If you’ve played the popular side-scrolling indie puzzler Braid, you might find The Bridge to be a tad too familiar. The art is of a hand-crafted style. The scale of the environment to the main character is largely the same. The chapters are accessed through doors in an “overworld” house. The narrative is rather esoteric, “deep thinking” stuff. There’s even a rewind mechanic. The many parallels certainly dominated my first impression of this title.
But to write The Bridge off as simply a copycat would be dishonest. This title’s puzzles are gravity-based with a unique, pencil-sketch style inspired by Escher drawings that challenge the player to examine the situation from multiple perspectives. I can safely say that this core hook is unlike anything I have played before.
We’re getting a bit too accustomed to the archetypal first-person shooter that has a great multiplayer mode to go along with a mediocre single-player campaign. Historically, though, the Killzone franchise has been somewhat of an outlier, with action-packed story modes that sit comfortably side-by-side with the engaging multiplayer. Now that the next generation of gaming is officially upon us, does Killzone: Shadow Fall continue the trend?
Kind of. Not really.
While the multiplayer modes continue to entertain, the single-player campaign of Killzone: Shadow Fall improves on its predecessors in some ways, but also tries to fix what wasn’t broken — with varying degrees of success. It continues the technical prowess of its pedigree with outstanding visuals and sound design, along with rock-solid shooting mechanics with all the oomph you could ask for. However, for perhaps the first time in the core series, it’s the pacing that cripples the experience.
It’s official: Media Molecule is much more than just “the LittleBigPlanet studio.”
Tearaway is host to a wonderful world of paper. Everything here — from the sky and the clouds to the leaves and the grass — is made of paper. Part Psychonauts, part Scribblenauts, and part LittleBigPlanet (-nauts?), it’s a beautiful, unique display unlike any game before it. But more than just an exceptional-looking title with a mashup of influences, Tearaway blurs the line between game world and real world. This journey is one that will not be easily forgotten, and has earned the status of must-play.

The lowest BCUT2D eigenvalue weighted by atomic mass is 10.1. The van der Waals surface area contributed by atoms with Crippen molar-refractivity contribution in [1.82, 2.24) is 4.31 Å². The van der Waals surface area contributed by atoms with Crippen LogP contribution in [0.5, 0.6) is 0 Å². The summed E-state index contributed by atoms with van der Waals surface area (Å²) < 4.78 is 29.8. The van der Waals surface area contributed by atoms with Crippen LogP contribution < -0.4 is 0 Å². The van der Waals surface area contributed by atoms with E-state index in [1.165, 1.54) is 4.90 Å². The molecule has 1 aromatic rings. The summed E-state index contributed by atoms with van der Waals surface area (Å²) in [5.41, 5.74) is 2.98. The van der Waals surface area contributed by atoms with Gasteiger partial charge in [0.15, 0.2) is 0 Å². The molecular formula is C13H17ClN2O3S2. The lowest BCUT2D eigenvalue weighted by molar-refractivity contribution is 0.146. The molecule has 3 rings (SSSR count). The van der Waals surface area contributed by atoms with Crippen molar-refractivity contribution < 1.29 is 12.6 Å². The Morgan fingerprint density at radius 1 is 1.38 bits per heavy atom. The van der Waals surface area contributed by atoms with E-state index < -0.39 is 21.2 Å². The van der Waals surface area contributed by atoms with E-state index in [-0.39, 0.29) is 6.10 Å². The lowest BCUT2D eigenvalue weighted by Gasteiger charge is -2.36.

At first glance, Tearaway looks to be a simply a third-person, 3D puzzle platformer, but there’s a lot more going on underneath the paper-thin aesthetic. As the player, your role in this title is rather unique — you’re actually playing as two characters. Utilizing the analog sticks and face buttons directs a messenger named Iota throughout the wonderful papercraft world — running, jumping, throwing, and interacting with a plethora of charming characters through beautiful, varied settings. On occasion, Iota does battle with Scraps, the resident antagonists in this universe bent on derailing his (or her — your choice) quest to deliver a very important message.
But when using the touch screen and rear touchpad, you’re filling the role of the “You,” Iota’s companion with god-like power over the surroundings. As the You, you’re invisible to the inhabitants of the world of Tearaway, but your influence is evident around every corner. A press of the rear touchpad can bounce objects, or even cause your finger to burst through certain areas of the paper world. A swiping gesture across the front screen can peel away coverings to reveal useful areas. And your face — as captured in real time by the PlayStation Vita camera — is present in the reigning sun at all times.
It’s amazing what cutting the fat and returning to basics can do for gameplay.